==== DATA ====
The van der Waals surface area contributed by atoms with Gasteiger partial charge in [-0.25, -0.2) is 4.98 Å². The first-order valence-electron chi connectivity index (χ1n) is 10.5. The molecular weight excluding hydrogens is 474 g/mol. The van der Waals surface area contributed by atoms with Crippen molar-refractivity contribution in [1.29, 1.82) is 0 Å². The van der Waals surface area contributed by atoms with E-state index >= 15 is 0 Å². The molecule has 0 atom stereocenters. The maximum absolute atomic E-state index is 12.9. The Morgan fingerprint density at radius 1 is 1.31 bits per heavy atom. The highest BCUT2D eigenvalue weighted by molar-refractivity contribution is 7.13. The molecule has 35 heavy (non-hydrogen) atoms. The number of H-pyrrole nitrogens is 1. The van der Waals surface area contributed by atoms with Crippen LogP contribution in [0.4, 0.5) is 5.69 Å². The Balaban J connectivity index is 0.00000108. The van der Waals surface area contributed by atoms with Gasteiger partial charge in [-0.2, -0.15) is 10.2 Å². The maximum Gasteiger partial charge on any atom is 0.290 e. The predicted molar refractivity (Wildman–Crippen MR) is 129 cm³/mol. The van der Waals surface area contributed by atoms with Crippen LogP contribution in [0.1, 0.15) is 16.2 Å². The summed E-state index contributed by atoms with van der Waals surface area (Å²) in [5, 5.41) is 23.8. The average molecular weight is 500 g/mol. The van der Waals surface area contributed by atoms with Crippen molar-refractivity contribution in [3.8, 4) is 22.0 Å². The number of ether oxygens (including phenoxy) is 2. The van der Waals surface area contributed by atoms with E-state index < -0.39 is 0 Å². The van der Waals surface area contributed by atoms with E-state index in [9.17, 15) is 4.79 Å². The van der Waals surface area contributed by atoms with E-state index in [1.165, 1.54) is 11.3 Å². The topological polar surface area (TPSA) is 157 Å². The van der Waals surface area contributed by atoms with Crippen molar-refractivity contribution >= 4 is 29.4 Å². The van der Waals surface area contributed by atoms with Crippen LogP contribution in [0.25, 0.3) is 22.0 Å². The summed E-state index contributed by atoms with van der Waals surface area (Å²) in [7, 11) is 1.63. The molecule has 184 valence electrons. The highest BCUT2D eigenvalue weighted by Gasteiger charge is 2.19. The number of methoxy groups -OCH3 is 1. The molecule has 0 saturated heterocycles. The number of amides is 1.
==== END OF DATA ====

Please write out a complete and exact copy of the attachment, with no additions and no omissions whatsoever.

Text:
The van der Waals surface area contributed by atoms with Gasteiger partial charge in [-0.25, -0.2) is 4.98 Å². The first-order valence-electron chi connectivity index (χ1n) is 10.5. The molecular weight excluding hydrogens is 474 g/mol. The van der Waals surface area contributed by atoms with Crippen molar-refractivity contribution in [1.29, 1.82) is 0 Å². The van der Waals surface area contributed by atoms with E-state index >= 15 is 0 Å². The molecule has 0 atom stereocenters. The maximum absolute atomic E-state index is 12.9. The Morgan fingerprint density at radius 1 is 1.31 bits per heavy atom. The highest BCUT2D eigenvalue weighted by molar-refractivity contribution is 7.13. The molecule has 35 heavy (non-hydrogen) atoms. The number of H-pyrrole nitrogens is 1. The van der Waals surface area contributed by atoms with Crippen LogP contribution in [0.4, 0.5) is 5.69 Å². The Balaban J connectivity index is 0.00000108. The van der Waals surface area contributed by atoms with Gasteiger partial charge in [-0.2, -0.15) is 10.2 Å². The maximum Gasteiger partial charge on any atom is 0.290 e. The predicted molar refractivity (Wildman–Crippen MR) is 129 cm³/mol. The van der Waals surface area contributed by atoms with Crippen LogP contribution in [0.1, 0.15) is 16.2 Å². The summed E-state index contributed by atoms with van der Waals surface area (Å²) in [5, 5.41) is 23.8. The average molecular weight is 500 g/mol. The van der Waals surface area contributed by atoms with Crippen molar-refractivity contribution in [3.8, 4) is 22.0 Å². The number of ether oxygens (including phenoxy) is 2. The van der Waals surface area contributed by atoms with E-state index < -0.39 is 0 Å². The van der Waals surface area contributed by atoms with E-state index in [9.17, 15) is 4.79 Å². The van der Waals surface area contributed by atoms with E-state index in [1.165, 1.54) is 11.3 Å². The topological polar surface area (TPSA) is 157 Å². The van der Waals surface area contributed by atoms with Crippen molar-refractivity contribution >= 4 is 29.4 Å². The van der Waals surface area contributed by atoms with Crippen LogP contribution in [0.25, 0.3) is 22.0 Å². The summed E-state index contributed by atoms with van der Waals surface area (Å²) in [7, 11) is 1.63. The molecule has 184 valence electrons. The highest BCUT2D eigenvalue weighted by Gasteiger charge is 2.19. The number of methoxy groups -OCH3 is 1. The molecule has 0 saturated heterocycles. The number of amides is 1.